The first full-team period was a red zone session with Patrick Mahomes and the offense opening up strong. After Clyde Edwards-Helaire plowed through a big hole in the end zone, Mahomes connected with Kelce and Smith-Schuster (on a wicked sidearm sling around a defender) he missed a third straight completion when Hardman dropped a pass in open space.

The defense got the best of Chad Henne and the second team, albeit not without some drama. When Henne tried to scramble away from pressure, defensive end Carlos Dunlap took a swipe at him and knocked the quarterback to the ground. Henne didn’t appear happy, and neither was defensive line coach Joe Cullen.

“I love the rush but stay away from our quarterbacks,” Cullen said after practice. “Do not go near them.”

The second series went much better for the defense, which forced incompletions on three of four Mahomes passes. Jaylen Watson also broke up a Henne pass intended for Josh Gordon. The third set of reps tilted back to the offense with Mahomes connecting with Kelce and Marquez Valdes-Scantling and in between scrambling for a score. Henne completed the teams period with a nice throw and catch to running back Derrick Gore.

Following a special teams period for the field goal team — and a perfect series for kicker Harrison Butker — it was time for 7-on-7 on one end of the field and one-on-one drills between offensive and defensive linemen at the other end. The starting offensive line fared very well, with Creed Humphrey, Joe Thuney and Trey Smith having strong performances and Orlando Brown Jr. splitting two reps with Frank Clark. Defensive end Malik Herring has quietly had a solid camp, including two wins over Evin Ksiezarczyk.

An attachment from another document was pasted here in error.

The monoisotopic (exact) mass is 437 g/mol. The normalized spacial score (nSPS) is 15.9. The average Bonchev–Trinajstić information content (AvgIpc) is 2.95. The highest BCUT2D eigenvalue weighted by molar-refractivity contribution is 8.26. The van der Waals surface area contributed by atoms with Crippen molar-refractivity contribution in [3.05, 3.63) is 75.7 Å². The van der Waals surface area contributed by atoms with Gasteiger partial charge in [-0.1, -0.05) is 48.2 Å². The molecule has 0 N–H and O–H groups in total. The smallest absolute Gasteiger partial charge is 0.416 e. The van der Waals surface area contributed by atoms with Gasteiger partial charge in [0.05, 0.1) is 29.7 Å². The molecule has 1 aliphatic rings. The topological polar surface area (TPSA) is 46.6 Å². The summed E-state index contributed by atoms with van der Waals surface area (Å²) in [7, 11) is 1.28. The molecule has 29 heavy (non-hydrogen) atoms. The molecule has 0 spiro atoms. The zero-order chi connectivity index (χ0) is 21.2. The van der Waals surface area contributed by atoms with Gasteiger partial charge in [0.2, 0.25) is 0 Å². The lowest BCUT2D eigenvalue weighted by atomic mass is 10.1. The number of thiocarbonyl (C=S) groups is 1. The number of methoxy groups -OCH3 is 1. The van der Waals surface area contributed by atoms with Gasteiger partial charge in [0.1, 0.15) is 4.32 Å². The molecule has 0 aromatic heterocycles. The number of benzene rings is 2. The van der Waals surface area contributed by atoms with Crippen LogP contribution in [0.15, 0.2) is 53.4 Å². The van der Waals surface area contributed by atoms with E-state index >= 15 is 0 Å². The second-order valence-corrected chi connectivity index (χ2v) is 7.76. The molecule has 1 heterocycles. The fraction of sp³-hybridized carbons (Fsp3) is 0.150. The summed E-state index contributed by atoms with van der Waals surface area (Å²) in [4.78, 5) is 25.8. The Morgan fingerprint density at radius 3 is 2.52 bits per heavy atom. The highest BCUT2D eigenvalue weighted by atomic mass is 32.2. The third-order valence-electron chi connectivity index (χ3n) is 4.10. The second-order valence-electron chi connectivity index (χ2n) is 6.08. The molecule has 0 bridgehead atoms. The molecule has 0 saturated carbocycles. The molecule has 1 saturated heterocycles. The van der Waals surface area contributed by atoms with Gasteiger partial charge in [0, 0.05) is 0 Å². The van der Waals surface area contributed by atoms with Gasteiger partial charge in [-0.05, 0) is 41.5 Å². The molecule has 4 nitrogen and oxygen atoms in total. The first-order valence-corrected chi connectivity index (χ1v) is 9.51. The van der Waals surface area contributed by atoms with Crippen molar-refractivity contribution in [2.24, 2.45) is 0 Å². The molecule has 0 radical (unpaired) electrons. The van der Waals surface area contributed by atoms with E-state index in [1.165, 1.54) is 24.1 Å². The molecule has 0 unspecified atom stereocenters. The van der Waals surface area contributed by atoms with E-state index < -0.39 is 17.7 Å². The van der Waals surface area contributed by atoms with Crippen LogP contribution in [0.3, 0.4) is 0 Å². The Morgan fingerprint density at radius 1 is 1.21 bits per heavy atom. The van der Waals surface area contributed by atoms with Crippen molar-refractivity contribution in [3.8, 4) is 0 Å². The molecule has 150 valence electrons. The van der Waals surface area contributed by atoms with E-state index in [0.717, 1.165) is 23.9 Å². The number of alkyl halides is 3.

During the 7-on-7 period, Moore settled into a nice groove, making a contested catch in traffic from Mahomes and also connected with Henne on a couple of passes as well. His rare missed connection came on a well-defended pass by safety Devon Key.

The final team period featured another long drive for the No. 1 offense and defense consisting of 15 plays. It’s the third time in the last four practices that Reid has kept his first-team units on the field for drives of 14 or more plays. Jones was busy in the backfield with the second-team offense, running the ball three times in a five-play sequence. Bootle picked up another broken-up pass on a throw from Henne to Moore.

The practice concluded with a special teams period for the punt return team. Moore, Corey Coleman, Omar Bayless, Devin Gray and McDuffie alternate as the returner.

Injury report

Cornerback Rashad Fenton returned to the practice field for the first time in 2022 after starting training camp on the physically unable to perform list following offseason shoulder surgery. He was a limited participant on his first day back in primarily individual drills as he begins acclimating himself back into action.

Safety Zayne Anderson left practice after the individual period with what a club spokesperson labeled a shoulder injury. Wide receivers Daurice Fountain (groin) and Gary Jennings (concussion) along with tight end Jody Fortson (quad strain) and defensive tackle Taylor Stallworth (knee contusion) did not practice Tuesday.

With Fenton’s return, offensive tackle Lucas Niang remains the only player remaining on the physically unable to perform list. Niang suffered a season-ending patella injury in January. The original timetable for his potential return to the field was estimated as early September.


The Chiefs reinforced their defensive line again on Tuesday, agreeing to terms with free-agent defensive tackle Danny Shelton, according to a report from ESPN.

Shelton is an eighth-year veteran who entered the league as the No. 12 overall pick by Cleveland in 2015. He’s also spent time with New England, Detroit and the New York Giants, earning a Super Bowl ring with the Patriots in 2018.